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Document Max. Freq Min. Freq
Rebellion Record: a Diary of American Events: Documents and Narratives, Volume 9. (ed. Frank Moore) 44 2 Browse Search
General James Longstreet, From Manassas to Appomattox 42 4 Browse Search
Southern Historical Society Papers, Volume 13. (ed. Reverend J. William Jones) 28 0 Browse Search
Robert Underwood Johnson, Clarence Clough Buell, Battles and Leaders of the Civil War. Volume 3. 26 4 Browse Search
Rebellion Record: a Diary of American Events: Documents and Narratives, Volume 7. (ed. Frank Moore) 22 0 Browse Search
Joseph T. Derry , A. M. , Author of School History of the United States; Story of the Confederate War, etc., Confederate Military History, a library of Confederate States Military History: Volume 6, Georgia (ed. Clement Anselm Evans) 22 0 Browse Search
The Daily Dispatch: October 30, 1863., [Electronic resource] 18 0 Browse Search
Robert Underwood Johnson, Clarence Clough Buell, Battles and Leaders of the Civil War. Volume 4. 13 3 Browse Search
George Meade, The Life and Letters of George Gordon Meade, Major-General United States Army (ed. George Gordon Meade) 8 0 Browse Search
A Roster of General Officers , Heads of Departments, Senators, Representatives , Military Organizations, &c., &c., in Confederate Service during the War between the States. (ed. Charles C. Jones, Jr. Late Lieut. Colonel of Artillery, C. S. A.) 7 1 Browse Search
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Browsing named entities in The Daily Dispatch: February 19, 1861., [Electronic resource]. You can also browse the collection for Henry L. Benning or search for Henry L. Benning in all documents.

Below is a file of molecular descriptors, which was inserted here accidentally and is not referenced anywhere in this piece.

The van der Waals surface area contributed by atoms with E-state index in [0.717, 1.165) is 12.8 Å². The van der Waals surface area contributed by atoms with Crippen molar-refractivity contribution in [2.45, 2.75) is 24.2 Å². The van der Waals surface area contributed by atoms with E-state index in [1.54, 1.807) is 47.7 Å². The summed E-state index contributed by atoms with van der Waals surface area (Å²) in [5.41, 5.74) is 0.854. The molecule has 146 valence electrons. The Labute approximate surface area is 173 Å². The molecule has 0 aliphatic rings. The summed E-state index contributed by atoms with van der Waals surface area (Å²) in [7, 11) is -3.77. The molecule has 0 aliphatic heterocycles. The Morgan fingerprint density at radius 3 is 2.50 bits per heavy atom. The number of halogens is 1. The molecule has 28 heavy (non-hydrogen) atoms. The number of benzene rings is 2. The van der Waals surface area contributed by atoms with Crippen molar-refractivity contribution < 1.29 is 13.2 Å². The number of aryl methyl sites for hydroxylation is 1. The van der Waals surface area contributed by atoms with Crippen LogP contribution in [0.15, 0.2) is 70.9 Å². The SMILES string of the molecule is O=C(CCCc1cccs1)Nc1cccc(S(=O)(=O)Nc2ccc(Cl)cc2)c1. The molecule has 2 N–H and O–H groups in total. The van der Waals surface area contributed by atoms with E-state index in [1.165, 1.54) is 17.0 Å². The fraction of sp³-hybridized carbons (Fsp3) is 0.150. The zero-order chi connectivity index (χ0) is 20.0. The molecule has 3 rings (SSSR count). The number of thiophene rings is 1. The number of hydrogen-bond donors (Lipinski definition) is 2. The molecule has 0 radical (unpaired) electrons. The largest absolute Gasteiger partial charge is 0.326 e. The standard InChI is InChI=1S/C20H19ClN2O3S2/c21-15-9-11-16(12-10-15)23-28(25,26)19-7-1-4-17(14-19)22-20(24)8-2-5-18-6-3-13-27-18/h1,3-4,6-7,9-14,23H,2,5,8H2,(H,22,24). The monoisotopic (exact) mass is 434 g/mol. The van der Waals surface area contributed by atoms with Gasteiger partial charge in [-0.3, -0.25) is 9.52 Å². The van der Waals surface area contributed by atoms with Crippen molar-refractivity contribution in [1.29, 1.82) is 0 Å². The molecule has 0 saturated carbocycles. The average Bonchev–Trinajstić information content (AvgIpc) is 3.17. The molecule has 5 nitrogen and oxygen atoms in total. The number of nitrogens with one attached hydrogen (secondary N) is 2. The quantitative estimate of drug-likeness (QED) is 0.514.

Your search returned 3 results in 1 document section:

lause.] The Georgia Commissioner. The President.--Gentlemen of the Convention — In further execution of the order of the day, I introduce to you the Hon. Henry L. Benning, Commissioner on the part of the State of Georgia. Mr. Benning said he had been appointed by the Convention of the State of Georgia to present her oMr. Benning said he had been appointed by the Convention of the State of Georgia to present her ordinance of secession, and to invite Virginia, through this Convention, to join Georgia and the other seceded States in forming a Southern Confederacy. This was the whole extent of his mission. He had no power to make or to receive promises. Still, a proper respect for this Convention required that he should explain the reasons row than in anger. Greater than we once went to his own, and his own received him not; yet he became a great light, illuming all the world. In conclusion, Mr. Benning presented-the Georgia Ordinance of Secession, earnestly invited Virginia to unite with her, and thanked the Convention for the attention given to his long addre